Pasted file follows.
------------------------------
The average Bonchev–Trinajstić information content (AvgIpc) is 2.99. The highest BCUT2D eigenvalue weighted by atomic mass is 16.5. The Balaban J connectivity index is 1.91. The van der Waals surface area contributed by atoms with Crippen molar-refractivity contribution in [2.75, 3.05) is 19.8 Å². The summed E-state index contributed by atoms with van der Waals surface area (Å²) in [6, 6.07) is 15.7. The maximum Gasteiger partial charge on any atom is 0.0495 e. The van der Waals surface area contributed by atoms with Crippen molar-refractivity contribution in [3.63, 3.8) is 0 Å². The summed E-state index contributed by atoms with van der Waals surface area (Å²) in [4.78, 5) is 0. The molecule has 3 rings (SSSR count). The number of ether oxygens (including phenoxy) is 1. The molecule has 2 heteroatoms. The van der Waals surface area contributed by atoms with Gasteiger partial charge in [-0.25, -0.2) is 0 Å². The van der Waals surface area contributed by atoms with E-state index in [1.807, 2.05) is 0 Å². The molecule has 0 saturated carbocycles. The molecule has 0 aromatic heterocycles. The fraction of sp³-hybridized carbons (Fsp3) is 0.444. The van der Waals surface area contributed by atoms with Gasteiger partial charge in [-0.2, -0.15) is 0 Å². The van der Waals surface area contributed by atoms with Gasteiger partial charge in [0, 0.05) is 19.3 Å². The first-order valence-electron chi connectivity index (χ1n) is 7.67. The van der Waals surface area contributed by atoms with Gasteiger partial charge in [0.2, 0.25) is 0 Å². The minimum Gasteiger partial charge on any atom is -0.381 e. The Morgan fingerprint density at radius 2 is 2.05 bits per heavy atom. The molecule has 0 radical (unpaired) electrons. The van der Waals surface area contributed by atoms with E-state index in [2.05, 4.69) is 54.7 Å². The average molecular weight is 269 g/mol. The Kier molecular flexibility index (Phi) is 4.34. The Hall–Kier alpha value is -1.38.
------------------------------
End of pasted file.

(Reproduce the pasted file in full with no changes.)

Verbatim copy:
The average Bonchev–Trinajstić information content (AvgIpc) is 2.99. The highest BCUT2D eigenvalue weighted by atomic mass is 16.5. The Balaban J connectivity index is 1.91. The van der Waals surface area contributed by atoms with Crippen molar-refractivity contribution in [2.75, 3.05) is 19.8 Å². The summed E-state index contributed by atoms with van der Waals surface area (Å²) in [6, 6.07) is 15.7. The maximum Gasteiger partial charge on any atom is 0.0495 e. The van der Waals surface area contributed by atoms with Crippen molar-refractivity contribution in [3.63, 3.8) is 0 Å². The summed E-state index contributed by atoms with van der Waals surface area (Å²) in [4.78, 5) is 0. The molecule has 3 rings (SSSR count). The number of ether oxygens (including phenoxy) is 1. The molecule has 2 heteroatoms. The van der Waals surface area contributed by atoms with Gasteiger partial charge in [-0.25, -0.2) is 0 Å². The van der Waals surface area contributed by atoms with E-state index in [1.807, 2.05) is 0 Å². The molecule has 0 saturated carbocycles. The molecule has 0 aromatic heterocycles. The fraction of sp³-hybridized carbons (Fsp3) is 0.444. The van der Waals surface area contributed by atoms with Gasteiger partial charge in [-0.2, -0.15) is 0 Å². The van der Waals surface area contributed by atoms with Gasteiger partial charge in [0, 0.05) is 19.3 Å². The first-order valence-electron chi connectivity index (χ1n) is 7.67. The van der Waals surface area contributed by atoms with Gasteiger partial charge in [0.2, 0.25) is 0 Å². The minimum Gasteiger partial charge on any atom is -0.381 e. The Morgan fingerprint density at radius 2 is 2.05 bits per heavy atom. The molecule has 0 radical (unpaired) electrons. The van der Waals surface area contributed by atoms with E-state index in [2.05, 4.69) is 54.7 Å². The average molecular weight is 269 g/mol. The Kier molecular flexibility index (Phi) is 4.34. The Hall–Kier alpha value is -1.38.